Chronic Prostatitis/Chronic Pelvic Pain as a Psycho-Neuromuscular Disorder-A Meta-analysis

Primary tabs

SCIENCE
Chronic Prostatitis/Chronic Pelvic Pain as a Psycho-Neuromuscular Disorder-A Meta-analysis
Key Take-Away: 

Chronic Prostatitis/Chronic Pelvic Pain accounts for the most prevalent cases which involved severe pelvic pain. Since the traditional therapies often fail to understand CP/CPPS condition, this study characterizes CP/CPPS disease as a Psycho-Neuromuscular Disorder to explores suitable treatment approaches which can resolve the problem and improve related manifestations.

Introduction
To assess the efficacy of cognitive behavioural therapy, biofeedback and/ or physical therapy for chronic prostatitis/chronic pelvic pain syndrome (cp/cpps). This symptom complex has combated resolution from the conventional urologic treatment of the prostate, which involves physical therapy, alpha-blockers and antibiotics. The latest paradigm was incorporated in the Beginning 1995 that observing CP/CPPS as a psycho-neuromuscular disorder induced by psychosocial stress and protective pelvic floor guarding.

 

Methods
The google scholar, the Cochrane Library and PubMed were analysed from inception through December 2017 to search literature. Keywords used during the search were CP/CPPS (e.g., prostatitis, pelvic pain) with biofeedback, cognitive behavioural treatment and physical therapy (e.g., myofascial trigger point release). The studies involved pre and post-treatment with the National Institutes of Health Chronic Prostatitis Symptom Index (NIH-CPSI) scores were included.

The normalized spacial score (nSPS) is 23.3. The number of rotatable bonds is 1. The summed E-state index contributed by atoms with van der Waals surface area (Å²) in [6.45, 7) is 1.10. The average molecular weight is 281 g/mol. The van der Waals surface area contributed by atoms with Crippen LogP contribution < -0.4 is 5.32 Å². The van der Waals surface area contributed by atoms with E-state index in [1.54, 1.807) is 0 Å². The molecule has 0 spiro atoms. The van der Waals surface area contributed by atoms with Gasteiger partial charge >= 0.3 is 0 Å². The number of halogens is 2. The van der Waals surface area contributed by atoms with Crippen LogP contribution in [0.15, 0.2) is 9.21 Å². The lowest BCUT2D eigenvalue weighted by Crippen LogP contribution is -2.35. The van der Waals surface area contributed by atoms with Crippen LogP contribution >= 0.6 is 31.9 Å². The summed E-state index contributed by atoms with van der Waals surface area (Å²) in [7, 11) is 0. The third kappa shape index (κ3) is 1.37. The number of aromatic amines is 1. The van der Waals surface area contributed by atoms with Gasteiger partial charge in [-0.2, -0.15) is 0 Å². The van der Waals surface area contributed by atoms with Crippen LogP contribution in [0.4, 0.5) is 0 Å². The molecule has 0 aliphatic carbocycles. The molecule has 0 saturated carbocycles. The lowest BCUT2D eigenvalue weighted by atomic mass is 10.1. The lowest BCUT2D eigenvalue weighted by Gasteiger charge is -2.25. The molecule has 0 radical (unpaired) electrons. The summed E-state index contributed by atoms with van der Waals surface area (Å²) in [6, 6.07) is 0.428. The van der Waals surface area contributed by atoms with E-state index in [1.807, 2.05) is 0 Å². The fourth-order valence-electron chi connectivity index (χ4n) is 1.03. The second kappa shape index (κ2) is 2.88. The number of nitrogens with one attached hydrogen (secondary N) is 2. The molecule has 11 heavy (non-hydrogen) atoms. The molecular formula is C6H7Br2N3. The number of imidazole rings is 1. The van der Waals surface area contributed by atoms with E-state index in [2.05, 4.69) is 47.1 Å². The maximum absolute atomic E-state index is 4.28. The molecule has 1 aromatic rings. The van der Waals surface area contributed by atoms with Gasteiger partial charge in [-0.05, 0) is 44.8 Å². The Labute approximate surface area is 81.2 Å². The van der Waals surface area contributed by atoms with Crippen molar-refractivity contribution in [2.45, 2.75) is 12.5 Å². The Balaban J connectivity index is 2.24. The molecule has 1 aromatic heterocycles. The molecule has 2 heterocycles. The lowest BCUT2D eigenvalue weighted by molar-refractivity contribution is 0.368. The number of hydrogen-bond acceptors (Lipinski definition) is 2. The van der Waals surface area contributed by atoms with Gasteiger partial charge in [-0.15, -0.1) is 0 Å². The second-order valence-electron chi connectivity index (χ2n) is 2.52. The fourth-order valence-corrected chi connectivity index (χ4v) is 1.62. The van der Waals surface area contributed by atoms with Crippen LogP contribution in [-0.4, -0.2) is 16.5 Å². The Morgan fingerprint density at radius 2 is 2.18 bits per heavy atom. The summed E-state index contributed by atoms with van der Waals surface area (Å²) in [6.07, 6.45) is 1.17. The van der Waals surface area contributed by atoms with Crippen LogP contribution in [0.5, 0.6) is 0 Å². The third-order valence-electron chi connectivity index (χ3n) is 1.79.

Results
A total of eight studies including 280 patients matched the primary inclusion criteria. Study sample masses covered from 8 to 116 men (mean = 35) and treatment duration varied from 8 to 26 weeks (mean = 14). The pre-treatment mean CPSI scores were ranged from 21.7 to 33.5. An 8.8 points reduction in non-standardised weighted mean CPSI score from the baseline was noticed ( p<0.001). A little heterogeneity (18.5%) between the studies were seen via I2 statistic. The sensitivity analysis with an additional multimodal approach study (100 patients) displayed similar findings.

 

Conclusion
Traditional medical treatment often fails to resolve cp/cpps. A 6-point reduction in CPSI score is regarded as a clinically significant symptoms improvement. This meta-analysis explains that handling CP/CPPS as a psycho-neuromuscular disorder can significantly beat this clinical threshold.

Source:

Urology

Link to the source:

https://www.ncbi.nlm.nih.gov/pubmed/30056195

Original title of article:

Chronic Prostatitis/Chronic Pelvic Pain as a Psycho-Neuromuscular Disorder-A Meta-analysis

Authors:

Rodney U. Anderson et al.

Exploratory, Prostatitis, Prostate, Meta-analysis, CPSI scores
Log in or register to post comments